A Korean king gave a statue of Shaka—the first Buddha, Prince Gautama—to the Yamato Court in AD 538. The Soga clan adopted the foreign faith, using it as a vehicle to change the political order of the day. After battling for control of the country, they established themselves as political rulers, and Buddhism took permanent hold. Simultaneously, Japan sent its first ambassadors to China, inaugurating the importation of Chinese culture, writing, and religion into Japan. By the 8th century, Buddhism was well established.
Japanese Buddhism developed in three waves. In the Heian period (794-1185), Esoteric Buddhism was introduced primarily by two priests, both of whom studied in China: Saicho and Kukai. Saicho established a temple on Mt. Hie near Kyoto, making it the most revered mountain in Japan after Mt. Fuji. Kukai established the Shingon sect of Esoteric Buddhism on Mt. Koya, south of Nara. In Japanese temple architecture, Esoteric Buddhism introduced the separation of the temple into an interior for the initiated and an outer laypersons' area.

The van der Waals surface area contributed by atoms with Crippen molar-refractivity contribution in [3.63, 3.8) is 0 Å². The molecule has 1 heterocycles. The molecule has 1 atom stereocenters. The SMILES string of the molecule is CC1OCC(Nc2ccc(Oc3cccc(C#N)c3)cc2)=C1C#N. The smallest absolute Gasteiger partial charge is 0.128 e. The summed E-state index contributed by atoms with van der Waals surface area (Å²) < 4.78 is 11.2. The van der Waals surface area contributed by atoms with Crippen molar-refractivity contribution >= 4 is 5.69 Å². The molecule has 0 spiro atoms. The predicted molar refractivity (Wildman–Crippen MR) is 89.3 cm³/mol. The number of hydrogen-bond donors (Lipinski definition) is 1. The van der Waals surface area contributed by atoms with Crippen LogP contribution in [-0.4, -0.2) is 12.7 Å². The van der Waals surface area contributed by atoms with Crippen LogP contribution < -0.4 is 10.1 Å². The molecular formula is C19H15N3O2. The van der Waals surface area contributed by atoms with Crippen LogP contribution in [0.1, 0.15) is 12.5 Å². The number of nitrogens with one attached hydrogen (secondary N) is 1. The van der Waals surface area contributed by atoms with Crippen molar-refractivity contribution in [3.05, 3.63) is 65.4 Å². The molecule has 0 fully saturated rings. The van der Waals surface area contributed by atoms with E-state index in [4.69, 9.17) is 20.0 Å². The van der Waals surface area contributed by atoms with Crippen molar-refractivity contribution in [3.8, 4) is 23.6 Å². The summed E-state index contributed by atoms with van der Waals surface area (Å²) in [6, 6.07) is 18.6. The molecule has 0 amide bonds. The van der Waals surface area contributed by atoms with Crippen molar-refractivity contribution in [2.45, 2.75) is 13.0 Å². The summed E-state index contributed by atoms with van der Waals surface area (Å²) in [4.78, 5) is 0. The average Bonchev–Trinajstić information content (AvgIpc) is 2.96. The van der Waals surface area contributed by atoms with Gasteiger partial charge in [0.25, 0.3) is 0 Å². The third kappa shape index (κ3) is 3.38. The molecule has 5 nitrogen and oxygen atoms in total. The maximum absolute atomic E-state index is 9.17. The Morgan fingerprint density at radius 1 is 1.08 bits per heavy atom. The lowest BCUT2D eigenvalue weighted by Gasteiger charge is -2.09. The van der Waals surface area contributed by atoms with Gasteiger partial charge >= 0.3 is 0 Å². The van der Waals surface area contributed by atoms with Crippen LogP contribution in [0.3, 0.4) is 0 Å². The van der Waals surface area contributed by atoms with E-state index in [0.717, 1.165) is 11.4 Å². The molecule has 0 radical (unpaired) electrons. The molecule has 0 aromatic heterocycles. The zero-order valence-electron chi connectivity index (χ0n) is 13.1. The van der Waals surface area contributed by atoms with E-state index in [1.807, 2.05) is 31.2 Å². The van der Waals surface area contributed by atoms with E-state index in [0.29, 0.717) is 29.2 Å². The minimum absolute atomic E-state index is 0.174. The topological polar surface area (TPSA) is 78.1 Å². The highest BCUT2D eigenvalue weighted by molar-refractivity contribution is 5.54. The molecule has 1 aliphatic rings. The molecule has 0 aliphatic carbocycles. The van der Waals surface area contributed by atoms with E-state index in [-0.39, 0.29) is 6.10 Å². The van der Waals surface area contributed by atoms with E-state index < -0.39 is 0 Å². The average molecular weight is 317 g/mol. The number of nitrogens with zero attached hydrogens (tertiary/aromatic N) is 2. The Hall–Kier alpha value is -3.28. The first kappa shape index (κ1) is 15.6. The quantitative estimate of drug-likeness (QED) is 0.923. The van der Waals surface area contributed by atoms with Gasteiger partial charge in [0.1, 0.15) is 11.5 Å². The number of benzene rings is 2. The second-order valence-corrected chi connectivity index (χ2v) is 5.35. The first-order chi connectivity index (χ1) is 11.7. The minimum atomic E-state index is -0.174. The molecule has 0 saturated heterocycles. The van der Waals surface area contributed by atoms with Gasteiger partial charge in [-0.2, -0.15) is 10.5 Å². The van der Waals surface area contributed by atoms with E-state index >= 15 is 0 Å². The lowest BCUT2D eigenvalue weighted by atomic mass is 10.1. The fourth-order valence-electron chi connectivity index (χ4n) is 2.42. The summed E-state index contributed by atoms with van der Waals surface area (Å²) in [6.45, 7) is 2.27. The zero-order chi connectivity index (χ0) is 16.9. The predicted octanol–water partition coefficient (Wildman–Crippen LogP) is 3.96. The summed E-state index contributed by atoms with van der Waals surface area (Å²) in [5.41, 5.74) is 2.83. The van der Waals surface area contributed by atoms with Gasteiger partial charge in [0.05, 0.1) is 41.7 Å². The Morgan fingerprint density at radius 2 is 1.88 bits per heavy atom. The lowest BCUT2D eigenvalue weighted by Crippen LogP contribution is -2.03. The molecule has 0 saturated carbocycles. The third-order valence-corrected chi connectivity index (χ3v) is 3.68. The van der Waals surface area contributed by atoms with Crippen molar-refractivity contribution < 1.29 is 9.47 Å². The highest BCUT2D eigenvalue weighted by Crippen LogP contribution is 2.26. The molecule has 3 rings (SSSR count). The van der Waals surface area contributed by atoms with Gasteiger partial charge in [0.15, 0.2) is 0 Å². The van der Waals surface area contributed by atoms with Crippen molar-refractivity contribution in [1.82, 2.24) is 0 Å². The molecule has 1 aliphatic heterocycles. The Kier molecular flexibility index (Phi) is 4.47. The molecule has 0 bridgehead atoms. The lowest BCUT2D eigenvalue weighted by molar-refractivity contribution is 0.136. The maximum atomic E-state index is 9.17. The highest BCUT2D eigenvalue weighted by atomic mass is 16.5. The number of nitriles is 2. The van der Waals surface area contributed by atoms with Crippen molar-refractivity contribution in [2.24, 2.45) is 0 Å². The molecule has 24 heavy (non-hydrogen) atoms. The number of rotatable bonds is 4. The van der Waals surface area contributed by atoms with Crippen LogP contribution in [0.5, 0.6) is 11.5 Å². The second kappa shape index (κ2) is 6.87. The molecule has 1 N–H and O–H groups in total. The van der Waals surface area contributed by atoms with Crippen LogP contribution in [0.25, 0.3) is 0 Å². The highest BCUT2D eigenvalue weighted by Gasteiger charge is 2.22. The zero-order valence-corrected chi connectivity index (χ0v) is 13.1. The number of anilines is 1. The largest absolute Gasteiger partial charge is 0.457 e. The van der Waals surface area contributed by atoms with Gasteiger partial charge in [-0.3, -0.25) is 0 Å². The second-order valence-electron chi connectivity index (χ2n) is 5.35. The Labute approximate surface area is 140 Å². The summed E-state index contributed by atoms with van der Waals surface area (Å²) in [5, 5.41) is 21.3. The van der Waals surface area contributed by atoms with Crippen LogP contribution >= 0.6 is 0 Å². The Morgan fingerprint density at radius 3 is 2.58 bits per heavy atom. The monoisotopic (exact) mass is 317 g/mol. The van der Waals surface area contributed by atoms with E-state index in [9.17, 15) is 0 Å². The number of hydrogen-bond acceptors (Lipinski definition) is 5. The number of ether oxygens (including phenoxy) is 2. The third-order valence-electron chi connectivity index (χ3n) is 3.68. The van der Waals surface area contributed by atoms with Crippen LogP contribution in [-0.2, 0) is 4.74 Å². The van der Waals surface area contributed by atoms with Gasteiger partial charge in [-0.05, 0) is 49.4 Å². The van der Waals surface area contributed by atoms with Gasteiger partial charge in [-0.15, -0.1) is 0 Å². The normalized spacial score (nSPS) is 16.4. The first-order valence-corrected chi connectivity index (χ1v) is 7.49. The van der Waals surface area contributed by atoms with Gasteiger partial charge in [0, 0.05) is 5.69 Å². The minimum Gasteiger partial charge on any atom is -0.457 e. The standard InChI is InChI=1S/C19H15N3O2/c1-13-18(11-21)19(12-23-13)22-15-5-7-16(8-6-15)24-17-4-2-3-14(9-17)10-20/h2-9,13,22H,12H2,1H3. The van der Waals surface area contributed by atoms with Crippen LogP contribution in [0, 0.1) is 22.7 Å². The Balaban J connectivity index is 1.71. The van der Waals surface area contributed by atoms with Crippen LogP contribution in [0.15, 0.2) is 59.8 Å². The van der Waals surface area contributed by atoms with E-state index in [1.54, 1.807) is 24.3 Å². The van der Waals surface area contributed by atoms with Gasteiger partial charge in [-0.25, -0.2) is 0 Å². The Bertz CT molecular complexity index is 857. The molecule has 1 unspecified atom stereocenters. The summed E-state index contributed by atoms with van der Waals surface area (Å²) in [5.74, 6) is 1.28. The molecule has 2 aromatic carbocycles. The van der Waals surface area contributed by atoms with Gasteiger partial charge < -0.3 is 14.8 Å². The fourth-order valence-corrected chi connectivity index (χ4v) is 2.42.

Amidism (Pure Land) was the second wave, introduced by the monk Honen (1133-1212), and it flourished in the late 12th century until the introduction of Zen in 1185. Its adherents saw the world emerging from a period of darkness during which Buddhism had been in decline, and asserted that salvation was offered only to the believers in Amida, a Nyorai (Buddha) or enlightened being. Amidism's promise of salvation and its subsequent versions of heaven and hell earned it the appellation "Devil's Christianity" from visiting Christian missionaries in the 16th century.
In the Post-Heian period (1185 to the present) the influences of Nichiren and Zen Buddhist philosophies pushed Japanese Buddhism in new directions. Nichiren (1222-82) was a monk who insisted on the primacy of the Lotus Sutra, the supposed last and greatest sutra of Shaka. Zen Buddhism was attractive to the samurai class's ideals of discipline and worldly detachment and thus spread throughout Japan in the 12th century. It was later embraced as a nonintellectual path to enlightenment by those in search of a direct experience of the sublime. More recently, Zen has been adopted by a growing number of people in the West as a way to move beyond the subject/object duality that characterizes Western thought.